4: Strong enterprise message, but ambiguous or missing LSP message.
Extend the limits
"...easy to use and user friendly. Enjoy your work every day with X TRF!"
2: Missing a compelling story about business benefits.
Table 2: TMS Messaging to LSPs Falls Short of Compelling
Source: Common Sense Advisory, Inc.
What TMS Vendors Need to Do If They Want LSPs to Buy
Marketing messages need to tell a story. The benefits are the "why" and features are the "how". The story begins with the business discussion: What are the LSPs trying to accomplish? That's what they'll want to hear as the premise of the software product. Technology marketers should then flesh out their story with proof points showing how other customers have used the platform to improve their business results. Then the features come last, with each concrete capability of the platform serving to underscore a point in the story. It is the features of a product that make the benefits story believable, but it's the benefits that buyers want to know about. Of course there are reasons besides marketing messages why LSPs aren't buying — see "What Do LSPs Look for in Software They Buy" in this newsletter for a discussion of the technical, competitive, and standards issues they consider when evaluating software for their internal use.
Here are some examples of messaging that we think LSPs will appreciate:
- Ease of use: project managers come up to speed quickly — we provide real-time support for LSPs to make sure every project goes smoothly.
- End double-entry: information flows directly to and from a financial system (for instance, Quickbooks) for freelancer purchase orders and customer invoicing.
- Manage everything: unified production system — all file types and all project types, including interpretation, consulting, and engineering.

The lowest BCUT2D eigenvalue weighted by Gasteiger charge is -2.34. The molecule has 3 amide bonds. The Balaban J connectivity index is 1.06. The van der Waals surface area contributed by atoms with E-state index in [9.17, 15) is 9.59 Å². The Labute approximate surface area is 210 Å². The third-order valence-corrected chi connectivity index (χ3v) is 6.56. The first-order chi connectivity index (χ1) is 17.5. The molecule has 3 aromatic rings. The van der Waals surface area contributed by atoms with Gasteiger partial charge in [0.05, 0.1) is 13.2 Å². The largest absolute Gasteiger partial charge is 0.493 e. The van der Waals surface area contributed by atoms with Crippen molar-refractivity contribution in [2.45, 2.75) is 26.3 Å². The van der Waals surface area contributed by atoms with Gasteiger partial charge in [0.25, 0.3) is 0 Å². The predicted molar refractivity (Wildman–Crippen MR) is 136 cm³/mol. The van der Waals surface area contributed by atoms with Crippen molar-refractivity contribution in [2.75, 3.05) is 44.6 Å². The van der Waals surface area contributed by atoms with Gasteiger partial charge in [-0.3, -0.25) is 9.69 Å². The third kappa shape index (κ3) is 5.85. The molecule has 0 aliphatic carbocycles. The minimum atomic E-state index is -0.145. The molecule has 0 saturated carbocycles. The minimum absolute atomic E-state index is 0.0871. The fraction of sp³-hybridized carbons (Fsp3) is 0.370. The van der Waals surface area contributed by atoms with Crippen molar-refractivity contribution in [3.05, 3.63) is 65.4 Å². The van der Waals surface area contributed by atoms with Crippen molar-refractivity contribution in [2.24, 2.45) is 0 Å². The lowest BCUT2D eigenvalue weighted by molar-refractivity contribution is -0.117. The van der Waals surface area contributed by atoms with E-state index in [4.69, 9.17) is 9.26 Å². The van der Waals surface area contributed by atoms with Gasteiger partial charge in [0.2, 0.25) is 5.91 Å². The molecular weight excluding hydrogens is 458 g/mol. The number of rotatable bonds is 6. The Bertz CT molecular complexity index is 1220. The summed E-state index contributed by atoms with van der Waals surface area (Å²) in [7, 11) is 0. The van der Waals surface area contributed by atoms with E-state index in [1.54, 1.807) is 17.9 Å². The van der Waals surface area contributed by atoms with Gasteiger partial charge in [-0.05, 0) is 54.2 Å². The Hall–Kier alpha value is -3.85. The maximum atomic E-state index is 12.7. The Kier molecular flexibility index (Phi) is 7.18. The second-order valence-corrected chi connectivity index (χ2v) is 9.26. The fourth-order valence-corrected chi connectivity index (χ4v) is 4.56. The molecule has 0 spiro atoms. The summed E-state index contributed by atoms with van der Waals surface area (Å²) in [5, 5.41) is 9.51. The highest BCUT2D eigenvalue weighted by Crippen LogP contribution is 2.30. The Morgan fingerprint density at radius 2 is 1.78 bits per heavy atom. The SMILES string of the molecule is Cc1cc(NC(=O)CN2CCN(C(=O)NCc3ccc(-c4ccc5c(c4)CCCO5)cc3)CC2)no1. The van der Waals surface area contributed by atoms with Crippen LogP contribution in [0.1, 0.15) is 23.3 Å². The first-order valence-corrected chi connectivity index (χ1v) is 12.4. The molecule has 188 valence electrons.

- If on-demand: Expand inexpensively: IT decreases as a percent of operational costs as you grow. If on-premise: Expand inexpensively: all-in licensing lets an LSP grow its business without growing its IT spend.
As an example of an effective message, Idiom states "Increase throughput (manage more projects) without adding staff. " That is a business benefit no one would argue with. It's simple. It may seem obvious, and the reader might think "that's why we're looking at this stuff in the first place" — but readers don't think that, they just nod their heads in agreement and think "Idiom, yes!" And that's the definition of good messaging: connecting with an audience.
Here is another effective, LSP-specific pitch, this time from DocZone: "How would you like to tell your customers that you can cut their DTP costs in half, with faster turnaround time? Yet, at the same time . . . make a higher margin on your services. The DocZone solution will help you to completely automate the localization process and the composition and publishing of your client's content."
Some vendors offer confusing verbiage. For instance, XTRF says "Excellent for small and medium-sized businesses due to its scalability." A U.S. reader will intuitively append the word "limitations" to the end of that sentence in order to make sense of it. Small and medium-sized businesses are not the ones that have issues with the scalability of software applications, in the technical sense of that word. However, the XTRF marketing manager may have intended to say the software grows comfortably with small businesses expanding at 30 or 40 percent per year (as companies in the US$1-5 million range often do). If licensing terms allow customers to grow without increasing their technology spend, then that is a business benefit that should be stated clearly.
The Next Step for TMS Vendors
With LSPs and enterprises clearly looking to increase their technology spend, it will be up to the TMS suppliers to improve their messaging to profit from this trend. TMS software is business software, and it is fundamental business benefits that will sell it to the growing companies in the space.
Ben Sargent is a senior analyst at the research and consulting firm Common Sense Advisory. He covers the global content management and translation management sectors. Don DePalma is the founder and chief research officer of Common Sense Advisory, and author of the premier book on business globalization "Business Without Borders: A Strategic Guide to Global Marketing."